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Last Updated : Jul 28, 2020 03:46 PM IST | Source: Moneycontrol.com

Gurugram startup takes no-soil route to farming in urban areas

Barton Breeze follows aeroponics and hydroponics models of farming to grow fresh vegetables and fruits, which are not laden with chemicals.

Barton Breeze chief executive officer Shivendra Singh at one of his farms.
Barton Breeze chief executive officer Shivendra Singh at one of his farms.

This Gurugram-based startup is growing tomato, strawberry, spinach, lettuce and much more out of thin air. You can even have a kitchen garden in the balcony of your apartment without getting your hands dirty—no soil needed.

Gurugram-based Barton Breeze is harnessing technology to grow clean food without large plots of land or heavy doses of chemicals. It follows aeroponics and hydroponics models of farming, where plants get their nutrients from mist and water.

With coronavirus outbreak pushing the idea of healthy living among the urban affluent, Barton Breeze is seeing a surge in demand.

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“Demand is up 250 percent mainly as consumer interest in healthy living has gone up due to the pandemic. We are selling more through our online partners,” Barton Breeze chief executive officer Shivendra Singh said.

A viral outbreak has opened up a whole new market for the company, which can scale up production and also sell directly to consumers.

The bootstrapped startup is now looking for equity investors to foray into the consumer segment and sell its products directly as well.

How does it work?

The earliest example of hydroponics is the Hanging Gardens of Babylon. But the farming technique has come a long way from the ancient world.

Hydroponics is a system through which plants can be grown without soil by ensuring they get enough sunlight and nutrient-rich water for their roots.

Aeroponics takes it a step ahead. Plants are grown in a soilless medium. Roots are suspended mid-air, with nutrient-rich mist sprayed on the plant.

The method allows plants to grow on walls, thereby enabling farming in small spaces as well.

These methods are increasingly being adopted for commercial farming because they consume less water, give a much higher yield and a shorter period.

“We have Barton Homes, where consumers can grow it indoors. This helps when they cannot trust vegetables from the market for the scare of coronavirus,” said Singh. “Our home products start at Rs 9,000.”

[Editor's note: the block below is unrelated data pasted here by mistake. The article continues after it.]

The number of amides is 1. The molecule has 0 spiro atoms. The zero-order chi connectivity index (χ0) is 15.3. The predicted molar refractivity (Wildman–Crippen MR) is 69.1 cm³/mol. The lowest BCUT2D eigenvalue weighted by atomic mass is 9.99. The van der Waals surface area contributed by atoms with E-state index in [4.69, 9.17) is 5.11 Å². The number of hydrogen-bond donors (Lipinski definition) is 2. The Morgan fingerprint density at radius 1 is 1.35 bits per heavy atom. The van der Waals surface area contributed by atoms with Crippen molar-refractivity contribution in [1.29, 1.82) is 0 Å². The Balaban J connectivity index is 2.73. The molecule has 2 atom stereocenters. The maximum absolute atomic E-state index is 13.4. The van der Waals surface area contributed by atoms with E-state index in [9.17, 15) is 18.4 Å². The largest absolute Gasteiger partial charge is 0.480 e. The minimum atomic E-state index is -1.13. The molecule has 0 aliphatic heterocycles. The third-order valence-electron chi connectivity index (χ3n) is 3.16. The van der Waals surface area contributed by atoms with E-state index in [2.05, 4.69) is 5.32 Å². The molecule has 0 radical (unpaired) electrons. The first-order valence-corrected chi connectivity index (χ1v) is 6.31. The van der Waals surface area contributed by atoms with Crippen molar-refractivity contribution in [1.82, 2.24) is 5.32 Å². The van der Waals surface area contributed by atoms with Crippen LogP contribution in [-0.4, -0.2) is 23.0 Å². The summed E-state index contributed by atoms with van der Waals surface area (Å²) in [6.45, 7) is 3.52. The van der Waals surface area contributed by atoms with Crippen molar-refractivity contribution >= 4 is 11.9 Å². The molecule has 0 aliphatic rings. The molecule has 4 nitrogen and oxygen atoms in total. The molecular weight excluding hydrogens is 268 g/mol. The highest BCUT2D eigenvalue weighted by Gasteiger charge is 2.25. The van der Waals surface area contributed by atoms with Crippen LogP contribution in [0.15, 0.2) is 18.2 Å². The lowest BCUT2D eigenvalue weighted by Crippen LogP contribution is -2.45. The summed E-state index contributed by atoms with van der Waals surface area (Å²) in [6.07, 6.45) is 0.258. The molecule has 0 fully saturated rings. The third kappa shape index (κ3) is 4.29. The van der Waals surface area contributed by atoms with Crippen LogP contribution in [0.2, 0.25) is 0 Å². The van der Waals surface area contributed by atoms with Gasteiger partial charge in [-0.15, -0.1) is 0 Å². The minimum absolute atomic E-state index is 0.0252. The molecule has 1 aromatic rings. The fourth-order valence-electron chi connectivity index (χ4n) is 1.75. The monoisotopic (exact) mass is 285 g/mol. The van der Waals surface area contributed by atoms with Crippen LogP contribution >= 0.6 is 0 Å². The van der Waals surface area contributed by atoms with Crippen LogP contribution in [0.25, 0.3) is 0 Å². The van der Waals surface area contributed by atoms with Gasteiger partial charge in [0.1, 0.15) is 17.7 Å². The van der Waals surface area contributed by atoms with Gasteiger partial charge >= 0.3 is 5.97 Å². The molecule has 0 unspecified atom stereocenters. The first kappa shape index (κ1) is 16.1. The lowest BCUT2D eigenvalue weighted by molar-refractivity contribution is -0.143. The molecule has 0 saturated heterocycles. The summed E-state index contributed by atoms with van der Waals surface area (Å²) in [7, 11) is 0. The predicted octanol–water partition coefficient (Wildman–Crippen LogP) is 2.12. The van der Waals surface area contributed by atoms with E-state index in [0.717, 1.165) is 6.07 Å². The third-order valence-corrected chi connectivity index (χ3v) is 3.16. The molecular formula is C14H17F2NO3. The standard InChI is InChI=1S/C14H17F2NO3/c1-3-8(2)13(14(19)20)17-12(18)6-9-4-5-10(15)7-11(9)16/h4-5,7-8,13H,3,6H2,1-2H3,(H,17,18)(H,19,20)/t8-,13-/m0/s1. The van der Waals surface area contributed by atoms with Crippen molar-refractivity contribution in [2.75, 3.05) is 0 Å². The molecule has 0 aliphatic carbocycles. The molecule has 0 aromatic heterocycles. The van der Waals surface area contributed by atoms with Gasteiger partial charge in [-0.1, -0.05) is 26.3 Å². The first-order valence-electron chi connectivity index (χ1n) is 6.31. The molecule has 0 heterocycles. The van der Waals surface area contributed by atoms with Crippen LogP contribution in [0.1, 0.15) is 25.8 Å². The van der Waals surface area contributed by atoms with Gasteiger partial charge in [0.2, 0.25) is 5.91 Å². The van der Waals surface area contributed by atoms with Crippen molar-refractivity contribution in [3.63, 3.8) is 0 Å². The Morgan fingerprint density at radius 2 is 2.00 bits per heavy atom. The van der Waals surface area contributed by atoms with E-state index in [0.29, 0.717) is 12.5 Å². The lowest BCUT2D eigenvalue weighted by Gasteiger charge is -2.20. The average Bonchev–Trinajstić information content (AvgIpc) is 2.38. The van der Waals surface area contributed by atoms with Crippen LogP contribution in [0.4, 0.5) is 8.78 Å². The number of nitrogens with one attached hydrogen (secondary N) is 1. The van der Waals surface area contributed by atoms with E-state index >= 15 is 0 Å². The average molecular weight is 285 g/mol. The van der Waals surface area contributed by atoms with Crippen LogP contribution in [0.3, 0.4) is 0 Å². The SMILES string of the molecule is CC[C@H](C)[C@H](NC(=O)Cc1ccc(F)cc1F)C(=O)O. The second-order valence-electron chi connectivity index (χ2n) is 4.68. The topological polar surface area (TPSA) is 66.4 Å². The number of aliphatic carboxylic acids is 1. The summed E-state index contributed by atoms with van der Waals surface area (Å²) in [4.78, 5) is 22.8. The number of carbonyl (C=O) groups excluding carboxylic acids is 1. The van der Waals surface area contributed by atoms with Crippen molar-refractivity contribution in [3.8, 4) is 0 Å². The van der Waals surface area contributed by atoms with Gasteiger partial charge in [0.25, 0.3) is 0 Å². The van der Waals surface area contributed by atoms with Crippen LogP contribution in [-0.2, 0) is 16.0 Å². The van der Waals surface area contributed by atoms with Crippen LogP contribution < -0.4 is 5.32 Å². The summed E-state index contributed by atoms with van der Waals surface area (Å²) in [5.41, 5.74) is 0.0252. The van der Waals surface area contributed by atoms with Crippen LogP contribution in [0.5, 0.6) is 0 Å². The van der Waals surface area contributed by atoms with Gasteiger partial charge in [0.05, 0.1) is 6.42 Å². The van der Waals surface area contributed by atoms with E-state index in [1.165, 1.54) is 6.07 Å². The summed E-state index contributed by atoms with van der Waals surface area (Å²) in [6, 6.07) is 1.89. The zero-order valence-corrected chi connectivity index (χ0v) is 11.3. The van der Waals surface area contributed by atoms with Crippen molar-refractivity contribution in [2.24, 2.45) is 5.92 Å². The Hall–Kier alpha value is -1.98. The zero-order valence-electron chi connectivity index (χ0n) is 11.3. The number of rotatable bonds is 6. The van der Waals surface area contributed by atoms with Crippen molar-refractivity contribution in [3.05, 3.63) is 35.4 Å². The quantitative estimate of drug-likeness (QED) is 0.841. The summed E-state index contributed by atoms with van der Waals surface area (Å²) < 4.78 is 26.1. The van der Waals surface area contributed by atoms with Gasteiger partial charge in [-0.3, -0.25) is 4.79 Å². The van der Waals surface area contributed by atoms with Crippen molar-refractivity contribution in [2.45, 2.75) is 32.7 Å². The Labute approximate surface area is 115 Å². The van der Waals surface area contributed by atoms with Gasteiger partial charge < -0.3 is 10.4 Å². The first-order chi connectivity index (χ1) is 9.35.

While getting such a farm at home can be costly and resource-intensive, Barton Breeze has its own “farms” and the produce is shipped to consumers. Their products are available on platforms like Milkbasket and BigBasket in some cities.

A profile

Singh, who trained as a mechanical engineer and is a business administration postgraduate, wanted to change farming to fight global warming, climate change and pesticide contamination in food.

Barton Breeze was launched in 2015 in Dubai and Qatar. Two years late, the startup came to India, keeping only skeletal operations in the Gulf.

While Singh founded the company, Ratnakar Rai, who is a specialist in agro-technology, joined the startup as a cofounder.

Sudhanva Sundaram is their chief operating officer, who’s had stints with Flipkart and American Express.

“We use 90 percent less water and grow 10 to 15 times the amount of plants in the same square feet,” Singh said. The idea is to grow everything in and around urban spaces and ensure fresh food can be served fresh to consumers.

The idea also sits well with the “eating local” movement, which its proponents say delivers fresh and clean food and is good for the climate as the produce doesn’t have to travel long distances.

Barton Breeze grows 32 varieties of vegetables and fruits at its “farms” in nine states including Karnataka, Rajasthan, Himachal Pradesh and Delhi.

The fruits and vegetables can be made available through the year and unlike those from cold storage, these can be served fresh.

These farms can be a novel solution for cities that don’t grow their own food and depend on supply chains, which, if disrupted, like during the lockdown, can lead to shortages.

“We can grow everything but long duration trees and rice and pulses are not viable financially,” he said.
First Published on Jul 28, 2020 02:49 pm
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